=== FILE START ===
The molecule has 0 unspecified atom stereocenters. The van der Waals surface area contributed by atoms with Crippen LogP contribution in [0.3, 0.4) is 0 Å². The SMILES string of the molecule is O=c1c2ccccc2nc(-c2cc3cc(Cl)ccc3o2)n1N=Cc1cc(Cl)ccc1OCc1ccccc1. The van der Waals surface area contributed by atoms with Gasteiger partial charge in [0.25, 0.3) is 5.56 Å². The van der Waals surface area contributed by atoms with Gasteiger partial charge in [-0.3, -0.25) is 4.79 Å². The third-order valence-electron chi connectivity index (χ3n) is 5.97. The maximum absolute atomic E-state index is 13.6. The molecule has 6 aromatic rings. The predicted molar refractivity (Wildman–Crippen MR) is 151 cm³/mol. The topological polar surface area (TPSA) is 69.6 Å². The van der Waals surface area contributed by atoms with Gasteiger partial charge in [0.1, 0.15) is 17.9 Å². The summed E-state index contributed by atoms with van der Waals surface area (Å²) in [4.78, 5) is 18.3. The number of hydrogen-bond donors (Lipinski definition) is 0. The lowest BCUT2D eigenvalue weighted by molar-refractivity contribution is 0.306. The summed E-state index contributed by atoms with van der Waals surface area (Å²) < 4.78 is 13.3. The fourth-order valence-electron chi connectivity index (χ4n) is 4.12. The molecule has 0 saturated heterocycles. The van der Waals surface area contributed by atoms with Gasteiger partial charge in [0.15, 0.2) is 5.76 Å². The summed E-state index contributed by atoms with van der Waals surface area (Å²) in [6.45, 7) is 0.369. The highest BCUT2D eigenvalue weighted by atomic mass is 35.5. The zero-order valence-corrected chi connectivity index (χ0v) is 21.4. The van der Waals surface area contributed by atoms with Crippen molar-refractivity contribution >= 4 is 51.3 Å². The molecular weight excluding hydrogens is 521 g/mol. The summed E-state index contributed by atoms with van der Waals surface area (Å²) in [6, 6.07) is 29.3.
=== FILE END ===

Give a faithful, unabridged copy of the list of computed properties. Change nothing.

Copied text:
The molecule has 0 unspecified atom stereocenters. The van der Waals surface area contributed by atoms with Crippen LogP contribution in [0.3, 0.4) is 0 Å². The SMILES string of the molecule is O=c1c2ccccc2nc(-c2cc3cc(Cl)ccc3o2)n1N=Cc1cc(Cl)ccc1OCc1ccccc1. The van der Waals surface area contributed by atoms with Gasteiger partial charge in [0.25, 0.3) is 5.56 Å². The van der Waals surface area contributed by atoms with Gasteiger partial charge in [-0.3, -0.25) is 4.79 Å². The third-order valence-electron chi connectivity index (χ3n) is 5.97. The maximum absolute atomic E-state index is 13.6. The molecule has 6 aromatic rings. The predicted molar refractivity (Wildman–Crippen MR) is 151 cm³/mol. The topological polar surface area (TPSA) is 69.6 Å². The van der Waals surface area contributed by atoms with Gasteiger partial charge in [0.1, 0.15) is 17.9 Å². The summed E-state index contributed by atoms with van der Waals surface area (Å²) in [4.78, 5) is 18.3. The number of hydrogen-bond donors (Lipinski definition) is 0. The lowest BCUT2D eigenvalue weighted by molar-refractivity contribution is 0.306. The summed E-state index contributed by atoms with van der Waals surface area (Å²) < 4.78 is 13.3. The fourth-order valence-electron chi connectivity index (χ4n) is 4.12. The molecule has 0 saturated heterocycles. The van der Waals surface area contributed by atoms with Gasteiger partial charge in [0.15, 0.2) is 5.76 Å². The summed E-state index contributed by atoms with van der Waals surface area (Å²) in [6.45, 7) is 0.369. The highest BCUT2D eigenvalue weighted by atomic mass is 35.5. The zero-order valence-corrected chi connectivity index (χ0v) is 21.4. The van der Waals surface area contributed by atoms with Crippen molar-refractivity contribution >= 4 is 51.3 Å². The molecular weight excluding hydrogens is 521 g/mol. The summed E-state index contributed by atoms with van der Waals surface area (Å²) in [6, 6.07) is 29.3.